Balance of System


We can think of a complete photovoltaic (PV) energy system as composed of three subsystems.


    * On the power-generation side, a subsystem of PV devices (cells, modules, arrays) converts sunlight to direct-current (DC) electricity.

    * On the power-use side, the subsystem consists mainly of the load, which is the application of the PV electricity.

    * Between these two, we need a third subsystem that enables the PV-generated electricity to be properly applied to the load. This third subsystem is often called the "balance of system," or BOS.


Illustration of the elements needed to get the power created by a PV system to the load (a house).


This simple illustration shows the elements needed to get the power created by a PV system to the load (in this example, a house). The stand-alone PV system (a) uses battery storage to provide dependable DC electricity day and night. Even for a home connected to the utility grid (b), PV can produce electricity (converted to AC by a power conditioner) during the day. The extra electricity can then be sold to the utility during the day, and the utility can in turn provide electricity at night or during poor weather.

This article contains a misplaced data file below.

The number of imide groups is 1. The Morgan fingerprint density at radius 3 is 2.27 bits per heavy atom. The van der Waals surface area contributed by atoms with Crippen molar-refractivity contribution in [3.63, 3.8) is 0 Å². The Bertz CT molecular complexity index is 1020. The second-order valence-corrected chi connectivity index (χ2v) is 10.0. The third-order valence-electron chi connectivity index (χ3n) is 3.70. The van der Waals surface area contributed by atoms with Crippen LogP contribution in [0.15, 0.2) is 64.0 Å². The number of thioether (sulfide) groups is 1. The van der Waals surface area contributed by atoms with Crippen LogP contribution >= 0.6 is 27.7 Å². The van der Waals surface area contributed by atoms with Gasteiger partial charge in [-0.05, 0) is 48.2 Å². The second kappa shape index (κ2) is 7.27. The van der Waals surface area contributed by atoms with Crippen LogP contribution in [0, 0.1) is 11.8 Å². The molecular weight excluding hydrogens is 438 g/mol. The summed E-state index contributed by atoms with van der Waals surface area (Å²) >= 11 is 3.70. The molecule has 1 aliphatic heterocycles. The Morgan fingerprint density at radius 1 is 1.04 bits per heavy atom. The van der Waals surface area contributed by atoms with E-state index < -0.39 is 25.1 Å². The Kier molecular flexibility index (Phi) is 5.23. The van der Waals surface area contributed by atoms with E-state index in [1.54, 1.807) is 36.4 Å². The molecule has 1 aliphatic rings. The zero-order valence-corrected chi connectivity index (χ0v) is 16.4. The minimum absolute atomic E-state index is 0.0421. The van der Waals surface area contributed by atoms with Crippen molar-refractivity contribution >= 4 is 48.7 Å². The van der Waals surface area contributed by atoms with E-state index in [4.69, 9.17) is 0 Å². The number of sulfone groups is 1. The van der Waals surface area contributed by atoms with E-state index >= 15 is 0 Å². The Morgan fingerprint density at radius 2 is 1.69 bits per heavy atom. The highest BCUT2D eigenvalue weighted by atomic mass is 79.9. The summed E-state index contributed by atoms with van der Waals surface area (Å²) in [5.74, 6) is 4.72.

The BOS typically consists of structures for mounting the PV arrays or modules and power-conditioning equipment that adjusts and converts the DC electricity to the proper form and magnitude required by an alternating-current (AC) load. The BOS can also include storage devices, such as batteries, so PV-generated electricity can be used during cloudy days or at night.